During what I think is supposed to be a different fight, Robin Hood (Martin Thon) attempts to save Marian (Ramona Kuen) with his mad archery skillz. His shot flies wide of the mark and Marion must hack at her attacker with a sword. As it turns out, the girl he has uhhhh... "rescued" is the cousin of the villainous Sheriff of Nottingham (Tom Savini, whose acting is so bad, he can't even put the "ham" in "Nottingham"). Of course this trifling matter of blood relations causes a bit of a tiff between the two which is quickly settled when Marian admits that she herself is no fan of the man. Why? Because he cheated on his wife while she was on her deathbed miles away. Fair enough, he definitely qualifies as a douchebag. Now that the little matter of the Sheriff is settled, we need to spend another 5 minutes arguing about where to spend the night. Marian wants to make camp in the forest, so she can bury the dead in the morning and Robin just wants to get her back to his place. Yeaaaaaah baby! Nothing happens.

Robin introduces her to his commune of woodland dwelling folks and when Marian questions the whole thing, Robin drags out his soapbox and launches into the most long-winded discussion of class and community since Friedrich Engels decided to dabble in socio-political commentary. "We share everything." Robin insists. "No one man is better than the other. The community provides for the individual and the individual for the community." Honestly I am amazed that Marian was able to stay awake through this prattling, pretentious drivel, but I put it down to the jagged rocks that the actors were sitting on.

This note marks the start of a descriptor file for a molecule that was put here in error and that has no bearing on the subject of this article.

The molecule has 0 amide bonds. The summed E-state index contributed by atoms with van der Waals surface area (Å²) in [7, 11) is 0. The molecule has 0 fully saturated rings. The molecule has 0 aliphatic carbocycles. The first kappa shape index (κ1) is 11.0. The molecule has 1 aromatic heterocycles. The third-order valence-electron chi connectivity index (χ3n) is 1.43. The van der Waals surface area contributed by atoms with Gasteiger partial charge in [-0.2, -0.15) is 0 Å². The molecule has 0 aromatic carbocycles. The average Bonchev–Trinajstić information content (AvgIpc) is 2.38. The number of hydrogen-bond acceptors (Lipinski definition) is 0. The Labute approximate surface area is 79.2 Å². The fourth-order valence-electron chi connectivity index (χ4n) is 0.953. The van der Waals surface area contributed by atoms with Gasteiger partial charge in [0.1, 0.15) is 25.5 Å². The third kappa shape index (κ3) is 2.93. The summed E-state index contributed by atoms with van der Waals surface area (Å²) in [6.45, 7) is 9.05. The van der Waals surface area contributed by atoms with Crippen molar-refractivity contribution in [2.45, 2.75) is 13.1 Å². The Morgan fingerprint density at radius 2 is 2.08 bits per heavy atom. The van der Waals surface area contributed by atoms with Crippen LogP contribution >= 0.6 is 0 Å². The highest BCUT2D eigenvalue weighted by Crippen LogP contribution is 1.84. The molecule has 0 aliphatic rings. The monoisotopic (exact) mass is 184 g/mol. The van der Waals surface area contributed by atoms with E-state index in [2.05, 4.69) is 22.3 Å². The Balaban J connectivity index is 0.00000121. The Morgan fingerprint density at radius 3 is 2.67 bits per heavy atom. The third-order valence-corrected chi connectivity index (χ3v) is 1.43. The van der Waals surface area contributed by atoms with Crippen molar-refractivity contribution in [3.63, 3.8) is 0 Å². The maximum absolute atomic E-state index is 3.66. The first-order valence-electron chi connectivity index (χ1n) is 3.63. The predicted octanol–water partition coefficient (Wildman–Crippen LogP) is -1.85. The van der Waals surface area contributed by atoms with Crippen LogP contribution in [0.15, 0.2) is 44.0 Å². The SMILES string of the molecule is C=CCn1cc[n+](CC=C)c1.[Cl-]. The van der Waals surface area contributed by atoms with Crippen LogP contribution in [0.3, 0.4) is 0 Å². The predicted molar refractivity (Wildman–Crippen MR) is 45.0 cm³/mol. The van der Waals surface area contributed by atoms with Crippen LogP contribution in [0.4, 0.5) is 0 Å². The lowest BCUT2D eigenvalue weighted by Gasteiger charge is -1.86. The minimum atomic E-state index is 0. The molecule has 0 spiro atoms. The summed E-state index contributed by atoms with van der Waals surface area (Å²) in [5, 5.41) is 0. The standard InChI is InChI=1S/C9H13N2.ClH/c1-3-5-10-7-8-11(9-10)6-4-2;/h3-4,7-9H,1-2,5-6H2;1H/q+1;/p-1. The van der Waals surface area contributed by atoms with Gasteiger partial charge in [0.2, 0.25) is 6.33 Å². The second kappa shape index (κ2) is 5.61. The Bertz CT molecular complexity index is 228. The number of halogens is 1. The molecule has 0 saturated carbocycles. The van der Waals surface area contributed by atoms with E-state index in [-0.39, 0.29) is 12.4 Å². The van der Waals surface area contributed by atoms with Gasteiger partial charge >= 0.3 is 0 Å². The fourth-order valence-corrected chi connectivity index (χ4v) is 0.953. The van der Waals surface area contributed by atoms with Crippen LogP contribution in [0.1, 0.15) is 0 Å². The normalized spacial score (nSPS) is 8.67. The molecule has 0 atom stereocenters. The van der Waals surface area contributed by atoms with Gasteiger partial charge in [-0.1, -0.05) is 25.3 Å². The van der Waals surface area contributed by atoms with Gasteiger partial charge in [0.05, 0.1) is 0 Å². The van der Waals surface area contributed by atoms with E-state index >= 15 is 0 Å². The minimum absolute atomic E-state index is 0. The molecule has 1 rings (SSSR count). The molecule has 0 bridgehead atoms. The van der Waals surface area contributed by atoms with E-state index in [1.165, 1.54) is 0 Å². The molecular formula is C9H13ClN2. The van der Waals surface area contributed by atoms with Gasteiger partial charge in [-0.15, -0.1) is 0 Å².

After discovering that this man of the land has a massive stash of gold and jewels, Marian throws a fit and Robin then has to launch into a speech about his theories of the redistribution of wealth and his own particular version of trickle down economics. Finally convinced, Marian decides that she should help Robin's cause by helping him infiltrate the Sheriff's castle. "But," she says, "leave the bow and arrow behind. I do not want you to accidentally shoot me while trying to protect me." Wah, wah, waaaaaaah! Yes, in addition to relentless bickering, this film fancies it has a sense of humor. God help us.